There’s a fundamental conflict between getting people to reveal their mistakes and punishing them for their mistakes. It’s a trade-off based on the needs of the situation, such as the effect on the bottom line of undiscovered product defects.
Some companies are so concerned about defective products that they go to great lengths to convince employees they will not be punished for reporting their own mistakes. I’ve heard a story about a car manufacturer (Ford, I think) that had an employee make a mistake which would cause their cars to need thousands of dollars of warranty repairs. Many cars were affected, and the total cost of the error ran to several million dollars. However, the employee reported his mistake to management as soon as he figured it out, and because the company wanted employees to continue reporting mistakes, they not only didn’t fire the guy, they made him employee of the month for his contribution to improving quality. That’s how scared the company was of employees hiding the truth about their mistakes.
A court, by design, makes almost the exact opposite trade-off. If a criminal court discovers you’ve done something wrong, it can and often will send you to prison. Fear of prison is a powerful incentive for a defendant to lie. To a lesser extent, the desire for retribution can encourage the victim, witnesses, and the police to shade their testimony in favor of conviction. In a civil case, it’s not freedom but money that provides the incentive, but almost everyone, including the lawyers, may have a stake in the outcome.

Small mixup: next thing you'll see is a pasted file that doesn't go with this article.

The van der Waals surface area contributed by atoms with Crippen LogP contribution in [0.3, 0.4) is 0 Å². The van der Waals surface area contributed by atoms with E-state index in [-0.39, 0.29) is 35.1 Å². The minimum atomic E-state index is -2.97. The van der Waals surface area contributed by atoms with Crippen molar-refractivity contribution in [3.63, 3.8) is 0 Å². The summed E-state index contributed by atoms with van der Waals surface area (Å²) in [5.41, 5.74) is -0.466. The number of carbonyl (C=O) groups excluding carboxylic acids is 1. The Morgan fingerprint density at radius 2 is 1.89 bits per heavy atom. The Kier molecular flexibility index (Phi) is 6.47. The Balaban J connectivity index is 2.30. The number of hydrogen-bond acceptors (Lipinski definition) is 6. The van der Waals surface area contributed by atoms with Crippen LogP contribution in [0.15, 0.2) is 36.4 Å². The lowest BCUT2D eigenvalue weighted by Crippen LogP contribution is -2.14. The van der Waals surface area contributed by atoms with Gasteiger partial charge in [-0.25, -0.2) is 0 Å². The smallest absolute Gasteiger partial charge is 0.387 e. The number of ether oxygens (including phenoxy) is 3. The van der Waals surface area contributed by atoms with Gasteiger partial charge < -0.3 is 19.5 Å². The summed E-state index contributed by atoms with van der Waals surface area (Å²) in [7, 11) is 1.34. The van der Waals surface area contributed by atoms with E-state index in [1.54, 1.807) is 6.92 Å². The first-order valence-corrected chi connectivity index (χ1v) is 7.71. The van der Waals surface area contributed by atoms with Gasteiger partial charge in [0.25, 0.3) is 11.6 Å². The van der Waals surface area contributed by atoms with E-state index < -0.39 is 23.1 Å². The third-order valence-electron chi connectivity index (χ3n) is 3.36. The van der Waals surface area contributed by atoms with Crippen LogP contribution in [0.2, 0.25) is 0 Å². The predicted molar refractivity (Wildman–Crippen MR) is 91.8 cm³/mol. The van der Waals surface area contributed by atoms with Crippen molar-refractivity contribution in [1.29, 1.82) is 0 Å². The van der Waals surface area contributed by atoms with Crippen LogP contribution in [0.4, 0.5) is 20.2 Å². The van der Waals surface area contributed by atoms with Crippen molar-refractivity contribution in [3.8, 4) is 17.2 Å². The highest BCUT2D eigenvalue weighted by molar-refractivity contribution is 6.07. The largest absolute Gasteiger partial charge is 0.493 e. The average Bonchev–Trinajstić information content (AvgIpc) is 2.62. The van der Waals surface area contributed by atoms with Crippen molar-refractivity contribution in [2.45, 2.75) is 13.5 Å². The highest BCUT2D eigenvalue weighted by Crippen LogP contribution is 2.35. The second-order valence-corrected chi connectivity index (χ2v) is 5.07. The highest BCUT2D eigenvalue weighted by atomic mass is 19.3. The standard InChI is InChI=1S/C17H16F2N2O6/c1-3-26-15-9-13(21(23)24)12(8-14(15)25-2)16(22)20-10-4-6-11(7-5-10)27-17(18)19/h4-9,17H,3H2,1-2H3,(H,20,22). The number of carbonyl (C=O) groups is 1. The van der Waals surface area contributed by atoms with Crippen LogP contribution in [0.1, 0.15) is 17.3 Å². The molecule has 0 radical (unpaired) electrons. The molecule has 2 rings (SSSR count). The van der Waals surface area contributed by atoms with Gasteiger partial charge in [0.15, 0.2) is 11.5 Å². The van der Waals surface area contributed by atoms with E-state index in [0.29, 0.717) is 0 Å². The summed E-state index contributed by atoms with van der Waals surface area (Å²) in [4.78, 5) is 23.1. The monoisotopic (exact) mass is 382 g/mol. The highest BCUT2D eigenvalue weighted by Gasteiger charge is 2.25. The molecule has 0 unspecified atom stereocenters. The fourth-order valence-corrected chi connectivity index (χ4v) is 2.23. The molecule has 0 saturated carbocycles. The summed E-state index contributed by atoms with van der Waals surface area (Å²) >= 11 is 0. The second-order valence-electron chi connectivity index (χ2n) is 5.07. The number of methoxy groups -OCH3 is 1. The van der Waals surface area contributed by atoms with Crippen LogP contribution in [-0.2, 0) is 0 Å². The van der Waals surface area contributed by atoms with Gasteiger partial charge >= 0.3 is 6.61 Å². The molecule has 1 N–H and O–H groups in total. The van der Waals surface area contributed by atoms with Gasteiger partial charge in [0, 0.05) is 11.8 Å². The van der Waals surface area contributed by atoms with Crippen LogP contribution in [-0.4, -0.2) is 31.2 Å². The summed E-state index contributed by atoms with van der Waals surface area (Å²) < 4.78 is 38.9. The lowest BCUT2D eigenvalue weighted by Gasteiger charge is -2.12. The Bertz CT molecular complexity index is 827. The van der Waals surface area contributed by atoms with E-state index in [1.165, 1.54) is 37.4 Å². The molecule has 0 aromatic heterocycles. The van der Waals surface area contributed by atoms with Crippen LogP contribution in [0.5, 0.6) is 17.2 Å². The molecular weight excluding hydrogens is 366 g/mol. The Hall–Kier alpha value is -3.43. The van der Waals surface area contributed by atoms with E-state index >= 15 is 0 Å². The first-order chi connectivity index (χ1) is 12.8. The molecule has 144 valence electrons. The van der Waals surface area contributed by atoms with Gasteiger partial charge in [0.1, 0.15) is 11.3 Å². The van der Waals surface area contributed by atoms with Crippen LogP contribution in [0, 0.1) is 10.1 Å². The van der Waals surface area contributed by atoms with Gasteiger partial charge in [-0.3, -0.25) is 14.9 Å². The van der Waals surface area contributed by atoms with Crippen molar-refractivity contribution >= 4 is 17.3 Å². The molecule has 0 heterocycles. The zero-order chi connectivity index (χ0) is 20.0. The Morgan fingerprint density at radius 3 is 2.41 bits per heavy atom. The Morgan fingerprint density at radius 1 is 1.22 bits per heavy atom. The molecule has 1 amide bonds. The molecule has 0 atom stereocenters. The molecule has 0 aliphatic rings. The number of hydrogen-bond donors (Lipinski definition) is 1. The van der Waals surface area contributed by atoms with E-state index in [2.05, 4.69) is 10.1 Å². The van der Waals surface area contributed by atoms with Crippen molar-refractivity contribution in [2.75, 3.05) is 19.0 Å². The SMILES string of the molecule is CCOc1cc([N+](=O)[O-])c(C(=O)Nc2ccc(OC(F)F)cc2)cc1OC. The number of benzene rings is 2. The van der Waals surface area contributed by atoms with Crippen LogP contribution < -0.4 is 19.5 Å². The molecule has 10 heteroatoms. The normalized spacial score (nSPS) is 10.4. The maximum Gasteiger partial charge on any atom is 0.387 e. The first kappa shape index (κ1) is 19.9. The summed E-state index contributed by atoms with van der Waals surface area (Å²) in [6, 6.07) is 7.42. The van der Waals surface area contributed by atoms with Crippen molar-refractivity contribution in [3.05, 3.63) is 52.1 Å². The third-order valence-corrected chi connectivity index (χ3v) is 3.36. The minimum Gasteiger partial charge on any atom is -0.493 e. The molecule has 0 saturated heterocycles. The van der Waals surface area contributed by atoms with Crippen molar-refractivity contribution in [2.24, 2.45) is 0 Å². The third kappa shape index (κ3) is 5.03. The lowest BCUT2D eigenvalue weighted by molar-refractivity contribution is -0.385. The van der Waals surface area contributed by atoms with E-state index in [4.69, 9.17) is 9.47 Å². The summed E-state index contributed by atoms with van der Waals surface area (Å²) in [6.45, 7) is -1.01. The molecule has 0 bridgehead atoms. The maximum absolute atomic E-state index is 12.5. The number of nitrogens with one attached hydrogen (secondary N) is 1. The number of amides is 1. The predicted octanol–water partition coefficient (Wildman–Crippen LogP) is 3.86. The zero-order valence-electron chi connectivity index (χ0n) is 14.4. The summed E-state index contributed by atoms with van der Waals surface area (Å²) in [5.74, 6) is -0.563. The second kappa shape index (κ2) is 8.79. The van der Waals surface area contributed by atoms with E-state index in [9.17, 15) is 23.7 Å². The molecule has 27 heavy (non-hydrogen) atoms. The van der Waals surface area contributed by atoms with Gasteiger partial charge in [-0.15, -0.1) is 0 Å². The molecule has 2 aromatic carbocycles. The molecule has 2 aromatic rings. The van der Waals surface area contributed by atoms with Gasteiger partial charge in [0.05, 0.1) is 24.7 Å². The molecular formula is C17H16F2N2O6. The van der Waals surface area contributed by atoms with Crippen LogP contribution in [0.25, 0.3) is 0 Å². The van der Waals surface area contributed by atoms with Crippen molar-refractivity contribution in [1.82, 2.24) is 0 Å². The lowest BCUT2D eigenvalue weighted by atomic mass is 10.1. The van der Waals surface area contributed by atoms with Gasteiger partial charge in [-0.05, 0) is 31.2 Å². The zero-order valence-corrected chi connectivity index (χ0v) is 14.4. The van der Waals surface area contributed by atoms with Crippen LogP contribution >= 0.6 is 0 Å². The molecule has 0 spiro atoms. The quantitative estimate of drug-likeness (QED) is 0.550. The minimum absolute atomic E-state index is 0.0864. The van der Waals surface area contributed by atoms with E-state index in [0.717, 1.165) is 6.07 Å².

The fundamental property of a trial that makes it difficult to find the truth is this: Trials have consequences. There are always people who will be harmed if the truth is discovered, and they will fight to prevent it from coming out.
The scientific process can sometimes face similar incentives. An astronomer’s work has few practical consequences, so he can just peer at the sky and report what he sees. But when the results of a scientific investigation would have important consequences, an elaborate protocol is put in place to separate the people doing the study from the people who will suffer the consequences. Thus, trials of new drugs and forensic investigations of engineering failures are usually done by government bodies or by independent contractors who get paid regardless of the results they report.
Courts take steps to reduce lying too, most notably the severe punishments for lying under oath, but courts don’t have as many options for dealing with the problem. In particular, scientists who doubt a study’s accuracy can always try to repeat it, or they can run a new study that’s bigger and better.
Except for mistrials and appeals, courts only get one shot at getting it right.
(There are twelve jurors, so it’s tempting to think of a trial as a test that’s repeated twelve times, but that’s inaccurate. Scientific tests are independent of each other, whereas the jurors influence each other through the process of deliberation.)
Update: If you wanted to hold criminal trials like scientific studies, you’d eliminate deliberations. After the trial, each juror would contemplate the evidence and testimony and then cast a single vote for guilty or not guilty. To avoid a lot of hung juries, you’d probably want to drop the unanimity requirement and convict if 10 out of 12 vote guilty but acquit otherwise. Even on a major case, the suspense of the jury being out would only last a few minutes.